URINE PROTEIN ELECTROPHORESIS
Urine protein electrophoresis (UPEP) identifies the presence of monoclonal light chains in the urine (Bence Jones proteinuria). If only light chains are produced, they don’t accumulate in the serum (because they are rapidly catabolized by the kidneys), and a 24-hour UPEP is needed. The results of the 24-hour urine collections are less affected by the dilution or concentration of the random collections, as determined by the hydration status. The normal ratio of kappa to lambda chains is 2:1. Urinary excretion of monoclonal light chains in MM alters this ratio.
The dipstick tests commonly used for screening for proteinuria are not useful in myeloma, because the indicator dye tetrabromophenol binds mainly to albumin, and do not detect light chains. Of note, significant albuminuria suggests coexisting amyloidosis.
Quantification of the M spike in the urine is important in patients with light chain myeloma, especially when monitoring the disease status. The example below shows the development over time of an M spike in the urine electrophoresis of a patient with multiple myeloma, consistent with disease progression (left side = remission, right side = relapse).
SERUM FREE LIGHT CHAINS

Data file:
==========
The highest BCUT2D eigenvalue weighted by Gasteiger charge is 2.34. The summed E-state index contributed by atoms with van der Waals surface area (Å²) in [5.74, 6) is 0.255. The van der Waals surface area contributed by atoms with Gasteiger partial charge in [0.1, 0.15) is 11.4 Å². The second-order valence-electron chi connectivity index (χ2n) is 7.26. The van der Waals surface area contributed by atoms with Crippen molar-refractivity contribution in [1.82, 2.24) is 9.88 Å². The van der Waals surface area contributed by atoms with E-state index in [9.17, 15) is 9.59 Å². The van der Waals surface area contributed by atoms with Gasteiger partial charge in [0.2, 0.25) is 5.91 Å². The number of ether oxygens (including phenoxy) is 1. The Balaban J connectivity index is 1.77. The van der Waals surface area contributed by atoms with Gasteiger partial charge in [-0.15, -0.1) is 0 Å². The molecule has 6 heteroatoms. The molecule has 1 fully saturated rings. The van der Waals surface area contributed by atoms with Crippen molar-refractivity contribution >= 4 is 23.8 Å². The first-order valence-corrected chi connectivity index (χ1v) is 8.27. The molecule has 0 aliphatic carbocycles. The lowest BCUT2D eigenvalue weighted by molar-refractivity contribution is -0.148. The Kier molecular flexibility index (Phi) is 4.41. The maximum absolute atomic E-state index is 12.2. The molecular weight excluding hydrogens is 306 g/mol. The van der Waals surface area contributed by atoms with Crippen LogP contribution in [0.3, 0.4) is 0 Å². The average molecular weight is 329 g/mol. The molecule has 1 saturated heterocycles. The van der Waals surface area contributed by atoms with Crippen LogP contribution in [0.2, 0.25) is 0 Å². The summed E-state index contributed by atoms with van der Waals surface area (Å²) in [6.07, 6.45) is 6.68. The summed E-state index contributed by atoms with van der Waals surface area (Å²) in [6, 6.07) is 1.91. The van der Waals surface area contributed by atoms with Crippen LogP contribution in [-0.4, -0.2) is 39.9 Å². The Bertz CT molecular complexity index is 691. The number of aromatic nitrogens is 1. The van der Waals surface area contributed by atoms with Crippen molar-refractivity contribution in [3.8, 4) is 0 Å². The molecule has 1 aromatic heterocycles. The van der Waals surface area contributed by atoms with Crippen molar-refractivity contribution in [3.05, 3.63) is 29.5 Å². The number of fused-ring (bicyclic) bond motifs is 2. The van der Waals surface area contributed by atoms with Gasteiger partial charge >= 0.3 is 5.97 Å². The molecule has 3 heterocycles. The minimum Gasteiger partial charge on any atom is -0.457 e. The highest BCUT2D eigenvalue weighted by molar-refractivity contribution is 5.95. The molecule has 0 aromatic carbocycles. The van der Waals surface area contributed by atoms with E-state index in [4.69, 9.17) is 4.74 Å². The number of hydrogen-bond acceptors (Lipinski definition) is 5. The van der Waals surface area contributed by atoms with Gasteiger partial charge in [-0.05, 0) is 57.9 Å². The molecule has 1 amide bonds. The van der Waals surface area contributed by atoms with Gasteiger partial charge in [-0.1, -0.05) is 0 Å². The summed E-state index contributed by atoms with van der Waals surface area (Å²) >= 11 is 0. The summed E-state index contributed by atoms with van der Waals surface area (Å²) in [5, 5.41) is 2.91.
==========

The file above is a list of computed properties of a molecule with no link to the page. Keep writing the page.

The kappa and lambda chains of the immunoglobulin molecules can be bound to the heavy chains (forming the intact immunoglobulins), but they can also be found as free light chains in the serum, because they are usually produced in excess. They are filtered freely by the renal glomeruli, due to their low molecular weight (22.5 kDa for kappa, and 45 kDa for lambda).
The free light chain (FLC) assay uses antisera directed against epitopes that are exposed only when the light chains are free, i.e., not bound to the heavy chains. The FLC assay is useful for the diagnosis and monitoring of multiple myeloma. It allows the detection of monoclonal proteins in some patients with non-secretory myeloma and primary AL amyloidosis that were previously undetectable. The FLC assay provides a much greater sensitivity than older methods, such as the immunofixation, which can detect free light chains at a minimum concentration of 100-150 mg/L. It is particularly useful in light chain myeloma. There is a good correlation between serum FLC levels and daily light-chain urinary excretions, and this test is more convenient than the 24-hour urine collection and analysis, which is often cumbersome and prone to inaccuracy.
Due to the short half life of free light chains (approximately 3-4 hours), the FLC assay can provide a rapid indication of the response to treatment.
Practical considerations for the measurement
of free light chains in serum.
Clin Chem. 2003 Aug;49(8):1252-7.
Tate JR, Gill D, Cobcroft R, Hickman PE.